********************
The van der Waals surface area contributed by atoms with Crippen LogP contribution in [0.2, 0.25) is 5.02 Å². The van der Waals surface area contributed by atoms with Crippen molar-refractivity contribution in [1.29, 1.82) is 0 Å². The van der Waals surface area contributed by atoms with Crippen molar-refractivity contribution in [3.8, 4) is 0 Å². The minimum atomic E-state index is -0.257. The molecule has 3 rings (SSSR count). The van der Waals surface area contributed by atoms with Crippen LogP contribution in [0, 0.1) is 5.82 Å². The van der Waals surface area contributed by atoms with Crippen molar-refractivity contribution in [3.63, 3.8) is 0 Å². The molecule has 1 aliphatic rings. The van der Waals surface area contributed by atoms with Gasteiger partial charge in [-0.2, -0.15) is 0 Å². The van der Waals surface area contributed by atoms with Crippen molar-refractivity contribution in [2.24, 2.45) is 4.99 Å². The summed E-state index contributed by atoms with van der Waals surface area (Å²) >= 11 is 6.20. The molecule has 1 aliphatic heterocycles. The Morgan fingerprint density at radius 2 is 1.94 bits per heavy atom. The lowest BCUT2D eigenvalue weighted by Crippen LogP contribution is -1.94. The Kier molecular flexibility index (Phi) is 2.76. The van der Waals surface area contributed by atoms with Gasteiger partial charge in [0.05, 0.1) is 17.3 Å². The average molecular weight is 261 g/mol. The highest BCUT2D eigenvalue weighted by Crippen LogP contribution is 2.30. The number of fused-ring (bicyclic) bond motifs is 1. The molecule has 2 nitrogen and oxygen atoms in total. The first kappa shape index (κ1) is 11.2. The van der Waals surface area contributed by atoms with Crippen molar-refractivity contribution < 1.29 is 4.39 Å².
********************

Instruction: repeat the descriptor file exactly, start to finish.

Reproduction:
The van der Waals surface area contributed by atoms with Crippen LogP contribution in [0.2, 0.25) is 5.02 Å². The van der Waals surface area contributed by atoms with Crippen molar-refractivity contribution in [1.29, 1.82) is 0 Å². The van der Waals surface area contributed by atoms with Crippen molar-refractivity contribution in [3.8, 4) is 0 Å². The minimum atomic E-state index is -0.257. The molecule has 3 rings (SSSR count). The van der Waals surface area contributed by atoms with Crippen LogP contribution in [0, 0.1) is 5.82 Å². The van der Waals surface area contributed by atoms with Crippen molar-refractivity contribution in [3.63, 3.8) is 0 Å². The molecule has 1 aliphatic rings. The van der Waals surface area contributed by atoms with Gasteiger partial charge in [-0.2, -0.15) is 0 Å². The van der Waals surface area contributed by atoms with Crippen molar-refractivity contribution in [2.24, 2.45) is 4.99 Å². The summed E-state index contributed by atoms with van der Waals surface area (Å²) >= 11 is 6.20. The molecule has 1 aliphatic heterocycles. The Morgan fingerprint density at radius 2 is 1.94 bits per heavy atom. The lowest BCUT2D eigenvalue weighted by Crippen LogP contribution is -1.94. The Kier molecular flexibility index (Phi) is 2.76. The van der Waals surface area contributed by atoms with Gasteiger partial charge in [0.05, 0.1) is 17.3 Å². The average molecular weight is 261 g/mol. The highest BCUT2D eigenvalue weighted by Crippen LogP contribution is 2.30. The number of fused-ring (bicyclic) bond motifs is 1. The molecule has 2 nitrogen and oxygen atoms in total. The first kappa shape index (κ1) is 11.2. The van der Waals surface area contributed by atoms with Crippen molar-refractivity contribution < 1.29 is 4.39 Å².